share|improve this answer
@DevSolar: I know that Makefiles intendend to process only the changed files and to gain a speedup this way. But it could even speed up a lot more when something like "gcc -c $(?) --outdir=../builddir/objdir" would be possible. In such a way it would not be necessary to startup the compiler for each file individually. Instead we could do a "bunch-compile" with only one call to gcc. – anon Dec 15 '09 at 19:10
Excellent answer, +1 for answering "why doesn't gcc do this" instead of "how can I make this happen more easily". – pra Dec 15 '09 at 21:14
@ Vokuhila-Oliba: Or you could make the executable gcc (which is merely a front-end to the compiler proper) invoke the compiler proper as some kind of server process, which spawns threads instead of setting up a new process on each call. Three observations: 1) This would help already existing Makefiles instead of requiring a new, custom syntax; 2) I am not at all sure if GCC doesn't do this already; 3) In any case this would be an issue to put up to the GCC mailing list, not StackOverflow. – DevSolar Dec 16 '09 at 0:13

I think that telling pass gcc doesn't have an separate option to say where to put object file, since it already has it. It's "-c" - it says in what directory to put object.

Having additional flag for directory only must change meening of "-c". For example:

gcc -c file.c -o /a/b/c/file.o --put-object-in-dir-non-existing-option /a1/a2/a3

You can not put /a/b/c/file.o under /a1/a2/a3, since both paths are absolute. Thus "-c" should be changed to name object file only.

I advise you to consider a replacement of makefile, like cmake, scons and other. This will enable to implement build system as for for simple project as well as for bigger one too.

See for example how it's easy to compile using cmake your example. Just create file CMakeList.txt in srcdir/:

cmake_minimum_required(VERSION 2.6)

add_library(test file1.c file2c file3.c)

And now type:

mkdir -p builddir/objdir
cd builddir/objdir
cmake ../../srcdir

That's all, object files will reside somewhere under builddir/objdir.

I personaly use cmake and find it very convinient. It automatically generates dependencies and has other goodies.

share|improve this answer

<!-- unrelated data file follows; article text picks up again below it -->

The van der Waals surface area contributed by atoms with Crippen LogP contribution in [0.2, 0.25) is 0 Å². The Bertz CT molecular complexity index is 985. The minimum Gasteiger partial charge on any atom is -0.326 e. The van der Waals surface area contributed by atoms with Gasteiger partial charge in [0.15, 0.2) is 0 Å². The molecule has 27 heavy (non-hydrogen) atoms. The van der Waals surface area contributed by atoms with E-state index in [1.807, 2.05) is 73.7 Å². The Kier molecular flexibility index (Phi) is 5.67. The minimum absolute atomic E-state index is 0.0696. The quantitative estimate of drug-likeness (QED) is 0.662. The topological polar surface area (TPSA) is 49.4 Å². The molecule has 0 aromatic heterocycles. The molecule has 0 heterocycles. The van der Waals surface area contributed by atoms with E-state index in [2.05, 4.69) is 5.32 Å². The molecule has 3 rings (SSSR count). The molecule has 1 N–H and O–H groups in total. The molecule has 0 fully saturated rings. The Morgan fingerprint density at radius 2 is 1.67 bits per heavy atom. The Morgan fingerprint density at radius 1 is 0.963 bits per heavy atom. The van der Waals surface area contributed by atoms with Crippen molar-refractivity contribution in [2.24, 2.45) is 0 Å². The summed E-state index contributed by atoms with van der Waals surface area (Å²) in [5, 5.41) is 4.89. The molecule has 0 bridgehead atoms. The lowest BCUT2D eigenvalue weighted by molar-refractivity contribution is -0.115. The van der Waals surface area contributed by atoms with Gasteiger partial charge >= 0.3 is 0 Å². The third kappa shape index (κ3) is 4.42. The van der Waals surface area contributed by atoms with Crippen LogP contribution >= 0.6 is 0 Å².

Meanwhile I found a "half-way" solution by using the -combine option.


mkdir builddir
mkdir builddir/objdir
cd srcdir

gcc -combine -c file1.c file2.c file3.c -o ../builddir/objdir/all-in-one.o

this "combines" all source files into one single object file.

However, this is still "half-way" because it needs to recompile everything when only one source file changes.

share|improve this answer

This is among the problems autoconf solves.

If you've ever done ./configure && make you know what autoconf is: it's the tool that generates those nice configure scripts. What not everyone knows is that you can instead do mkdir mybuild && cd mybuild && ../configure && make and that will magically work, because autoconf is awesome that way.

The configure script generates Makefiles in the build directory. Then the entire build process happens there. So all the build files naturally appear there, not in the source tree.

If you have source files doing #include "../banana/peel.h" and you can't change them, then it's a pain to make this work right (you have to copy or symlink all the header files into the build directory). If you can change the source files to say #include "libfood/comedy/banana/peel.h" instead, then you're all set.

autoconf is not exactly easy, especially for a large existing project. But it has its advantages.

share|improve this answer
You can use it together with bakefile, which will generate everything for you, once you have specified your requirements in an XML file. – Frank Dec 16 '09 at 19:39
Oops, sorry, I see autotools were already mentioned in comments. Oh well! – Jason Orendorff Dec 16 '09 at 19:41